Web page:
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Home > Cricket > The Cup > Statistics


Yeh Kaise Hua?

Srinivas Bhogle | March 13, 2007 16:10 IST
Last Updated: March 13, 2007 16:34 IST


In just a few hours from now, the World Cup will kick off with hosts West Indies taking on Pakistan. And when the team batting second walks out to begin the chase, we will get to test our Pressure Index, for the first time, in the context of a live game.

While waiting for that, we tried using the PI formula to analyze one more game - the 2nd ODI between India and Sri Lanka, played at Rajkot on 11 February 2007.

It was a curious match, which India seemed to be winning comfortably almost till the very end. But things went horribly wrong at the end.

Sri Lanka scored 257 in 50 overs, largely because of a superb century by Sangakkara and a good supporting innings by Dilshan.

 

As Uthappa and Ganguly opened the innings, India looked the more likely team to win. A target of 275 might have offered a more even challenge.

There was a moment of concern as Uthappa and Dravid fell in quick succession, and the pressure index briefly edged past 100. But two good partnerships, between Ganguly-Tendulkar and Dhoni-Karthik ensured that India's pressure stayed well below 100.

Even when Karthik fell to a Malinga yorker, India seemed comfortably on course, with the pressure rising only from 68 to 76.

But some very tight Sri Lankan bowling, and falling wickets, sent the pressure zooming upwards. The match slipped inexplicably out of India's grasp.

The graph plots the Indian innings against the PI, showing you the various stages in the game and how pressure climbed suddenly, almost inexplicably, to take India out of the game.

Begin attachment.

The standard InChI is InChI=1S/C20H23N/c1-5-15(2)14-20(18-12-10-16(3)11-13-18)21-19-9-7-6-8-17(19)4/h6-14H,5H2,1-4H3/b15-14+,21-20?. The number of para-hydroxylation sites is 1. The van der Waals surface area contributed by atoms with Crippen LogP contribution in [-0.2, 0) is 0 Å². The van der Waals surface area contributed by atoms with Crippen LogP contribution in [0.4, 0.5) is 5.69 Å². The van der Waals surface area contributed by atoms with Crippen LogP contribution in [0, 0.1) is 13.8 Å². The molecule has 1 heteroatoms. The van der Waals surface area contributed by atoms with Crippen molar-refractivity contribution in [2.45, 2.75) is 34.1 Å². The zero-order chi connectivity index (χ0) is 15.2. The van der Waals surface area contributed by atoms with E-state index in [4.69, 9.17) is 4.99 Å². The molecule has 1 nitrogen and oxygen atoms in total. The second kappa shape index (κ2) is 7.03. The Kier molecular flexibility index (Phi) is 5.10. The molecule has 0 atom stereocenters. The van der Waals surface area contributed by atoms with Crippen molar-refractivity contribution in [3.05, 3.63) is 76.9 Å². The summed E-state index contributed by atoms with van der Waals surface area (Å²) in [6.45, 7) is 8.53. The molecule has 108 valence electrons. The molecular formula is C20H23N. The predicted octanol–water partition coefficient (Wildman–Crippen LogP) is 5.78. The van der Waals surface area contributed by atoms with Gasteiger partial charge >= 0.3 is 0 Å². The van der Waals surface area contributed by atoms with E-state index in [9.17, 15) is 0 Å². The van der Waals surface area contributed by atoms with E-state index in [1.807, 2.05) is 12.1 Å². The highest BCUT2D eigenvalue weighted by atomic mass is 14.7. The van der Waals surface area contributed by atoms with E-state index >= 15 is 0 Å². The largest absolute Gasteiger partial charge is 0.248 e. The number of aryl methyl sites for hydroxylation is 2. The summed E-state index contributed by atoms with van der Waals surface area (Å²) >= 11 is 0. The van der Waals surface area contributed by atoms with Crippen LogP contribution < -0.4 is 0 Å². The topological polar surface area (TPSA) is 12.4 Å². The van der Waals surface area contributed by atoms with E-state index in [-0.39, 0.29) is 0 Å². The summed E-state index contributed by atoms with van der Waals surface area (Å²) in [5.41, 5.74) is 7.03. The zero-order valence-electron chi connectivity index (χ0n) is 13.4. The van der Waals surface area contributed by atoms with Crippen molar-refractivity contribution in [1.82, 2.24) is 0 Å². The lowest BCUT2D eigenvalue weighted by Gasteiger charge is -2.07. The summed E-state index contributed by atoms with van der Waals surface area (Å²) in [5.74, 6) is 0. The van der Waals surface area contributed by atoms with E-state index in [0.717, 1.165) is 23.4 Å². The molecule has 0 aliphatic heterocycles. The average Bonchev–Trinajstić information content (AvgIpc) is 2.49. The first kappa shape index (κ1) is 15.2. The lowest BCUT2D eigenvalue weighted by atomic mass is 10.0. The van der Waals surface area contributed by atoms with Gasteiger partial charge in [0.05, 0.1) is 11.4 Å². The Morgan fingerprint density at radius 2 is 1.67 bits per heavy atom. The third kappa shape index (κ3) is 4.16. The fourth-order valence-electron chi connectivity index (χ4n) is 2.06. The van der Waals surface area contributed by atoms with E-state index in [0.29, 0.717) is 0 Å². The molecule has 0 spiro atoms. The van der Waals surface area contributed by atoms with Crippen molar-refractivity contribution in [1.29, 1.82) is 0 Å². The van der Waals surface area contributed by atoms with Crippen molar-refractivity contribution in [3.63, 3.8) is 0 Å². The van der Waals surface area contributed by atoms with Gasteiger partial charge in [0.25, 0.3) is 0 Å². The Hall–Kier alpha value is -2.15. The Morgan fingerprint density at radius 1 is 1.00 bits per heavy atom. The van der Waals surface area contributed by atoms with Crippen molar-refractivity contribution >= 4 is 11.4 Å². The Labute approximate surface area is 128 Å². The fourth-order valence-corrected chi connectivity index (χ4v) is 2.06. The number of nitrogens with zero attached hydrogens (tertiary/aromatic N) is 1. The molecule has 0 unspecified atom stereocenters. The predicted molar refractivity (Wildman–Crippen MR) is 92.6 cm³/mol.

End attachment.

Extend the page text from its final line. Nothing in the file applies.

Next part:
The core idea of the pressure index (PI) is rather simple.

Imagine that India need to score 275 in 50 overs to win.

India's ability to score these runs depends on how well their batsmen can counter the opposing bowlers in the prevailing match conditions. So a wide variety of factors such as quality of batsmen, quality of bowling attack, nature of pitch, day-night match, long or short boundaries, recent form etc. will have to be considered.

Since it is hard (and perhaps silly) to quantify all these variables, we simply ask an expert (or three experts) what's India's likely score will be if they bat 50 overs in these conditions.

Suppose the experts say that India can only get 250. Since 250 is less than 275, this means that India start with a less than even chance of winning. India's pressure as they go in to bat is therefore more than 100.

A few lusty blows by Sehwag can, however, quickly change things. It all hinges on the ratio between the number of runs needed to win and the number of runs that India can potentially score. This potential score depends on the resources available; i.e. the number of overs remaining and the number of wickets lost.

If Sehwag hits four boundaries in the first over, the numerator in the ratio reduces quite a bit but the denominator hardly changes, because very little of the available resource is used up. This results in a reduced pressure index.

If, however, Sehwag gets out in the very next over, then the boot is on the other foot. The numerator stays much the same, but the denominator becomes smaller because of the lost wicket resource. The pressure index again swings upwards.

To calculate the pressure index, we wrap a symmetric function around this ratio in such a way that the PI always lies between 0 and 200, with 100 as the "fifty-fifty" point. This also gives us the useful property that if India's pressure index, while chasing a Sri Lankan target, is 125, then Sri Lanka's corresponding pressure index will be 75.

We also use coefficients to "perk up" the PI value so that it is more responsive to the on-field action; after all, it would be pretty dull if the PI always hovers between 90 and 110 most of the time.

As the match proceeds, we progressively reduce the "weight" of the expert's estimate. This makes sense. In the early overs, when the match is still uncertain, the expert's view counts for more; but, once the match settles down, the picture becomes clearer to everyone and an expert is quite unnecessary.

We use our own resource tables for the calculations; but these tables are not dissimilar to the tables used by the Jayadevan and D/L methods. So, in most cases, expect the chasing team to lose the match by the D/L method if its pressure index is over 100 when the match is aborted.


The Cup: The Complete Coverage

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